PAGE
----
It’s really fascinating. I’ll leave it at that. But it’s the latest Invisibilia, The Problem With the Solution. Many of you probably listen to it already, but if you don’t that’s a great show in general. You should check out that episode.
Jon Nastor: I will. I’m going to check out that episode. I haven’t listened to Invisibilia in a long time so I need to get back.
Jerod Morris: It’s good. That concludes another episode of The Showrunner. Jonny, thank you for all of your advice and for being so open, sharing stories of you and your family. It’s always much appreciated.
Jon Nastor: It was fun.
Jerod Morris: It was fun.
Jon Nastor: I hope you are back here next week.
Jerod Morris: I hope I am too. I’m hoping I still have a couple of more episodes. I want her to stay in there as long as possible. I know my wife’s ready for her to be out, but stay in there as long as possible little one.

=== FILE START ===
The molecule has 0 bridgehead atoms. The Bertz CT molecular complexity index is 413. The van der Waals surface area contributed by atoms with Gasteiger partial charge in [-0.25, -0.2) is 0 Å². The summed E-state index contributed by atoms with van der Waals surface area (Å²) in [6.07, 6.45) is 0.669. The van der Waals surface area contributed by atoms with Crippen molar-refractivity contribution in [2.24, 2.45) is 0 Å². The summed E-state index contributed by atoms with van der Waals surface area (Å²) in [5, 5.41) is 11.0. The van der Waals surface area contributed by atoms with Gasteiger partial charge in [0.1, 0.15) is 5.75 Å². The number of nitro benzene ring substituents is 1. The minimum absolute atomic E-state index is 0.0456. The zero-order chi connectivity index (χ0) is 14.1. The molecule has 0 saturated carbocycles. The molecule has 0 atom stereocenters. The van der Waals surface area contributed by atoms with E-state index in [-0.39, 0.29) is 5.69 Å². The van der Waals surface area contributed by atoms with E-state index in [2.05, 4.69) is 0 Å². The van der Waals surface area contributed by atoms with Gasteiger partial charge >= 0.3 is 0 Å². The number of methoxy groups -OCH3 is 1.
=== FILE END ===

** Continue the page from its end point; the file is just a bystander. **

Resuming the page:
Anyway, go to Showrunner.FM as we told you about in the beginning, get our weekly newsletter, make sure that you’re notified when we are going to have our public Showrunner Huddles which are always fun, and Q&As because we love taking your questions and hearing what’s going on in your showrunning lives so that we can help out and add some insight if possible. You can go to Showrunner.FM, add your email address and that is the best way that you can declare yourself a showrunner. Go do that today and we will talk to you next week on another brand new episode of The Showrunner.
Jon Nastor: Take care.